Hong Kong Cup

History of the Hong Kong Cup – The Hong Kong Cup was first held in 1988 when it was restricted to horses trained in Hong Kong, Malaysia and Singapore. In 1989, horses from Australia and New Zealand were permitted to enter with horses from Europe invited in 1990. Entries from the USA followed in 1991 with Canada and Japan the following year. The race was awarded Group One status in 1999.

The Cup is open to racehorses aged three years or older and takes place over a mile and a quarter at Sha Tin in mid December. The Cup is one of the four Hong Kong International Races and offers a purse in excess of US$2.5 million.

The Winners of the Hong Kong Cup

The inaugural running was won by Flying Dancer, a New Zealand-bred gelding owned by Hong Kong businessman Lim Por-yen. The race quickly began to attract a better class of animal from Europe and the Geoff Wragg-trained First Island became the first British-trained winner of the race in 1996.

First Island was a son of Dominion who showed himself to be a top class colt when winning the Prince of Wales’s Stakes at Royal Ascot and the Sussex Stakes at Goodwood. He stayed in training in 1997 and won the Lockinge Stakes at Newbury but tragically died a month later.

The French enjoyed success in 1999 with Jim And Tonic, trained by Francois Doumen. The gelding also won the Hong Kong Bowl the previous season.

Fantastic Light became the second British winner of the race in 2000 for Saeed Bin Suroor and Frankie Dettori in the colours of Godolphin.

Fantastic Light was bred in the United States but trained in England and Dubai. He won Grade One races in five countries and was twice winner of the Emirates World Series Racing Championship. He was awarded United States Champion Male Turf Horse, European Horse of the Year and European Champion Older Horse in 2001.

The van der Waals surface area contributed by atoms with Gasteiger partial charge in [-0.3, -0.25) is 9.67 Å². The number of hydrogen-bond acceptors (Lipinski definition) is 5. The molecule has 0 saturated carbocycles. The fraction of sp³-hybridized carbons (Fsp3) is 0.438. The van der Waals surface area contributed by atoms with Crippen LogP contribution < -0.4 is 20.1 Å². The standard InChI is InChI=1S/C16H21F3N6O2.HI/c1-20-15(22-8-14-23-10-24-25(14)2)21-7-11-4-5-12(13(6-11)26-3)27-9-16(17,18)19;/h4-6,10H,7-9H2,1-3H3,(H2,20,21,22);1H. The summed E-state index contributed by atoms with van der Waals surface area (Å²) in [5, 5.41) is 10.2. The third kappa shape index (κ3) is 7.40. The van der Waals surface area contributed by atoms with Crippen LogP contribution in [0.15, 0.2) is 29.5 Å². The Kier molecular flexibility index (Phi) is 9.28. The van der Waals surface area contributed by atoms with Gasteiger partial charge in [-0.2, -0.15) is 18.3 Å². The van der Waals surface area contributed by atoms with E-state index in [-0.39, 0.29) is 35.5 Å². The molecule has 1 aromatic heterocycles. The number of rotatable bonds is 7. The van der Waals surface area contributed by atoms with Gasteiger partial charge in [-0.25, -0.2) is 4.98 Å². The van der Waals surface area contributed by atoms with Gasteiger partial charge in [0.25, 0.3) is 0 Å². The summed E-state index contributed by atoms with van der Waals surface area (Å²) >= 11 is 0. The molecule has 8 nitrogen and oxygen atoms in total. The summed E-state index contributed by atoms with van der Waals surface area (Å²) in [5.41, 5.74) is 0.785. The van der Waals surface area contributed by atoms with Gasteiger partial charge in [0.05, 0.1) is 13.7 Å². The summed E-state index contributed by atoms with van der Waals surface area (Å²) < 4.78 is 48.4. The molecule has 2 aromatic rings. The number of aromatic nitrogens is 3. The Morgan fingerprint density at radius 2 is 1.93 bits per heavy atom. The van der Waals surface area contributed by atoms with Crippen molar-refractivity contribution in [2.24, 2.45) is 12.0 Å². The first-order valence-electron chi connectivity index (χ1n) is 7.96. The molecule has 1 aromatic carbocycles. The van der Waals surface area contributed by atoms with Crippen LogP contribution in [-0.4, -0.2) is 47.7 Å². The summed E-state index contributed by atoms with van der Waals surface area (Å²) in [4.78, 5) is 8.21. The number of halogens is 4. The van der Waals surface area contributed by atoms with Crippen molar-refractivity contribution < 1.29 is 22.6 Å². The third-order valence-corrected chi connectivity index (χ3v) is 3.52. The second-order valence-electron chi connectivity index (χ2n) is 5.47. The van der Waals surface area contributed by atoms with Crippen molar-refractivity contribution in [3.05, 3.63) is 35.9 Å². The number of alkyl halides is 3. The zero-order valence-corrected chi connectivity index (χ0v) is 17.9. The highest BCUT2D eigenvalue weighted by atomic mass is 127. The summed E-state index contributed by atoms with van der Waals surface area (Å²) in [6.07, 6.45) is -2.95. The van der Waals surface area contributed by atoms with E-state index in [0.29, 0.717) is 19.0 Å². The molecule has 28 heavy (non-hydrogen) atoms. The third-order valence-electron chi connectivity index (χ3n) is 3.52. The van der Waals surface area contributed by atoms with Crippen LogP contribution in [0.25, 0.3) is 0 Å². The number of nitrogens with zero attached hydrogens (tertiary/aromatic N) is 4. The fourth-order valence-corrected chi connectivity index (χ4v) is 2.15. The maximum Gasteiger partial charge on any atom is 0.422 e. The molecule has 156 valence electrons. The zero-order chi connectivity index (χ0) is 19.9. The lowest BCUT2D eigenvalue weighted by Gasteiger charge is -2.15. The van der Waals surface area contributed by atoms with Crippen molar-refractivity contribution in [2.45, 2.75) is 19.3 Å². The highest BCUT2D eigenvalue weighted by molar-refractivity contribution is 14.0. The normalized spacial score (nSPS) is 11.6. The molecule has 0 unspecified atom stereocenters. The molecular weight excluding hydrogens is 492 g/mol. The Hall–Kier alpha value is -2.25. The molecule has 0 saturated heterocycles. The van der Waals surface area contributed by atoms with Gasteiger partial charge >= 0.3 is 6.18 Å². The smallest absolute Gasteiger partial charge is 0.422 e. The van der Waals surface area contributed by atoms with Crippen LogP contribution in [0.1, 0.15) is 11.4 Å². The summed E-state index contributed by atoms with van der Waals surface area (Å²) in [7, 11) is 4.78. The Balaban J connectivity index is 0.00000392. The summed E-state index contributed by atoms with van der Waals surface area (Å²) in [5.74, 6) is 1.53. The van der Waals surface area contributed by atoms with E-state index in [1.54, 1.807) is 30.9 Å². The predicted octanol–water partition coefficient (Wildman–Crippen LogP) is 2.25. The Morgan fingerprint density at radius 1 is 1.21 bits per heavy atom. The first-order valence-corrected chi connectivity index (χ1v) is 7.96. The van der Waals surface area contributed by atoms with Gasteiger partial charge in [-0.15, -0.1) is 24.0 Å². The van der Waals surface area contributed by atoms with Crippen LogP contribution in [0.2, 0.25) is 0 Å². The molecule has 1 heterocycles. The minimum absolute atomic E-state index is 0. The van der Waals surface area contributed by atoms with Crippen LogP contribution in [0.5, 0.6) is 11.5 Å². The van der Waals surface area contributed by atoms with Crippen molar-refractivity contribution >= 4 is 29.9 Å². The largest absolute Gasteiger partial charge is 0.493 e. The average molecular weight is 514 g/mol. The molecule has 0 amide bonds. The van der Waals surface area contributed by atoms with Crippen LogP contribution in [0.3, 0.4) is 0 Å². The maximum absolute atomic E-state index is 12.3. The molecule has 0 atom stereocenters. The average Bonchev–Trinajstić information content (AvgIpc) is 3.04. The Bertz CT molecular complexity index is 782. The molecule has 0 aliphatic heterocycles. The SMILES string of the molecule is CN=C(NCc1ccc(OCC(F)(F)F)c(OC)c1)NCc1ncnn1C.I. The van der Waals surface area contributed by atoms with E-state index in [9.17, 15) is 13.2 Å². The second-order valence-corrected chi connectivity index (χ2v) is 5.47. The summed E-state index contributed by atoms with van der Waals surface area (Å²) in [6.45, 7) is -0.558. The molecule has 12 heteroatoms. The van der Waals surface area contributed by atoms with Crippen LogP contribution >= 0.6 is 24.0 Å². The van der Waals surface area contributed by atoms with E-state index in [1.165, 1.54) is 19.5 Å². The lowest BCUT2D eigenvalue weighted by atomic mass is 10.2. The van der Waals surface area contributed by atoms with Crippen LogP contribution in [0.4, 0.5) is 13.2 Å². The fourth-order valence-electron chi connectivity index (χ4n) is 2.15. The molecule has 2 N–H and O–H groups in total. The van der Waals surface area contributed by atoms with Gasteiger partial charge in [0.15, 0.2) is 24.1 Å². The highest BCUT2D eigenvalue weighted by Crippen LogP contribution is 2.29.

He is probably best remembered for his two clashes with the 2001 Epsom Derby winner Galileo. Aidan O’Brien’s colt beat Fantastic Light in the King George but the positions were reversed in a thrilling tussle for the Irish Champion Stakes. He went on cap a glorious career by winning the Breeders’ Cup Turf.

Dettori won the race again in 2003 aboard Falbrav for Luca Cumani. Falbrav also won Grade One races in five different countries including the Japan Cup, the Eclipse Stakes and the Juddmonte International Stakes. Dettori described Falbrav’s two-length victory over Rakti in the Hong Kong Cup as “electric… He just flew. He took my breath away”. Falbrav holds the race record at 2:00.90.

Alexander Goldrun provided Ireland with a first victory in the race the following year. She was trained by Jim Bolger and retired with a race record of ten victories and nearly £2million in prize money. Perhaps her greatest performance came in defeat when beaten a short head by Ouija Board in the Nassau Stakes at Goodwood.

The French enjoyed success in the race in 2006 with Pride. The outstanding filly also finished second in the Prix de l’Arc de Triomphe and won the Champion Stakes and Grand Prix de Saint-Cloud. Dettori secured a record third success in the race in 2007 aboard Ramonti.

Ramonti won eight races in Italy before being purchased by Godolphin and sent to Britain to be trained by Saeed Bin Suroor. He won the Queen Anne Stakes, the Sussex Stakes and the Queen Elizabeth II Stakes before winning the Hong Kong Cup.

Britain’s most recent victory in the event came with Snow Fairy in 2010. Ed Dunlop’s filly had won the English and Irish Oaks before being sent over to Sha Tin.

Hong Kong Cup 2012

California Memory became the first horse to win the race twice when successfully defending his title in 2012. The grey son of Highest Honor out of Kalpita was sold to race in Hong Kong after only four races in France. In 2011 he became one of Hong Kong’s most successful racehorses, winning the Hong Kong Gold Cup, the Sha Tin Trophy and the Hong Kong Cup.

Hong Kong Cup 2013

California Memory was seeking an unprecedented third straight victory in the race. However, he beat only one home after suffering an irregular heartbeat. The race was won by Military Attack, trained by John Moore and ridden by Zac Purton. The race provided the trainer with a record fifth success in the race.

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